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  4. So you see, you are actually a better writer than you think others may think you are. I’m looking forward to the final edits of my work. Editors are people too and subject to the same doubts and concerns. They just have (usually) more experience and better English grammar skills.

    YOU are the creative mind. Don’t forget or minimize that.

    Liked by 1 person

    1. I love this, Mike. I’ve dug into my ms these past three days, doing a full read-through, making notes as I go, but not making any changes- I need the full breadth and depth of my editor’s thoughts before I accept or reject or rewrite anything. It’s emotional, for sure, and I can do only a few hours a day. But I find that the next day, after I’ve let things sit and settle down, my brain is finding ways to solve the problems she points out. It’s a fascinating process. I can also see how much I’ve grown and matured as a writer in the intervening months (and years). I have five weeks for this first round, then we’ll start the back and forth until my FINAL final is due April 1. 🙂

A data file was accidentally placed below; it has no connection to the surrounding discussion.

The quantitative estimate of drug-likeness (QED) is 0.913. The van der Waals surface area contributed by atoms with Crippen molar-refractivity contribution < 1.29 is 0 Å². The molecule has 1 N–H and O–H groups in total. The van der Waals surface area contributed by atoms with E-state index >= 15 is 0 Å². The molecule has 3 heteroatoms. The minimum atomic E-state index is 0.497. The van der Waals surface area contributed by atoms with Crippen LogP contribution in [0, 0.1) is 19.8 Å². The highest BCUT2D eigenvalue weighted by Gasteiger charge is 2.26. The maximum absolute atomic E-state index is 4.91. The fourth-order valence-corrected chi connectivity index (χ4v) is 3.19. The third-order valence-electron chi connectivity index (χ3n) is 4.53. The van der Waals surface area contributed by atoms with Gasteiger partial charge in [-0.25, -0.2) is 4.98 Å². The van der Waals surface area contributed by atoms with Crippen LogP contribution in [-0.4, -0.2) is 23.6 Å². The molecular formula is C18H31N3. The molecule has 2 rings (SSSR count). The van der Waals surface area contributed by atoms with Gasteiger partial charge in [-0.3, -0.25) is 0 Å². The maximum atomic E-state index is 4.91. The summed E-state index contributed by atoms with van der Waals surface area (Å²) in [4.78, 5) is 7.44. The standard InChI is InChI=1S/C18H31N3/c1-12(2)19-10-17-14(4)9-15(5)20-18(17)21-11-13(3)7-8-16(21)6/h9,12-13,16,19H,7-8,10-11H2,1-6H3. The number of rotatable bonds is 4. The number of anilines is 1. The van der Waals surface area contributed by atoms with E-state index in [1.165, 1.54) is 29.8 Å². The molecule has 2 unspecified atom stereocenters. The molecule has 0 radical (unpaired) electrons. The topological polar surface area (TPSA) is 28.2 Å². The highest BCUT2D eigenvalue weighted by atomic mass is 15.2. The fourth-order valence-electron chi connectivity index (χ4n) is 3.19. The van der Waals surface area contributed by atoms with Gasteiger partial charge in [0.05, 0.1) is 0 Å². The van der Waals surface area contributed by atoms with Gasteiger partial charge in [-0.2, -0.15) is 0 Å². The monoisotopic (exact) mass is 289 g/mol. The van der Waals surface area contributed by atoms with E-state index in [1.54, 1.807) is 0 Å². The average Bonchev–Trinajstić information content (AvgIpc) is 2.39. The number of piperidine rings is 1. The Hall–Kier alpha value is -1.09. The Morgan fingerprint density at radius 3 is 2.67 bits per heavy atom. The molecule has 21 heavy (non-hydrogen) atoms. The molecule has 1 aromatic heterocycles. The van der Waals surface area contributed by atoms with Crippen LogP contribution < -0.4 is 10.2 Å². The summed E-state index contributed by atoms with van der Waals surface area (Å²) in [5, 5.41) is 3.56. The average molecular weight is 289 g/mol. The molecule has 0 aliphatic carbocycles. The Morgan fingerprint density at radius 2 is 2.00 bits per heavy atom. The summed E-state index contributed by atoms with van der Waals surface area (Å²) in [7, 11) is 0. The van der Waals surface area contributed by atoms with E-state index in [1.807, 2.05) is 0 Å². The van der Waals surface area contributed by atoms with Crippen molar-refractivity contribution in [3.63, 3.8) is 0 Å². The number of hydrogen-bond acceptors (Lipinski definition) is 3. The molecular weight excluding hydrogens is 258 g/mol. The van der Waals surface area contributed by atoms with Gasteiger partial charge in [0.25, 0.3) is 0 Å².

Good luck to you. Let me know how you go!

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      1. I have been working hard for the past 2 years re-writing a novel I started over 20 years ago. Since I finished that one I have written 2 more and all 3 have been contracted for publication. I expect to have an editor assigned for the first after New Years and will be going through what you are doing right now.

        I know all will need work BUT I want the works to have the same feel and flow I tried to write into the characters and scenes. It will be a learning process and will no doubt help me with the next project.

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  5. Congratulations Julie! And thank you for sharing your process and journey with the rest of us. Remember that though you may feel as if you are alone, there are so many of us out here rooting for you and cheering you on! Your feedback here is priceless to the rest of us! 🙂 Happy Christmas Julie! x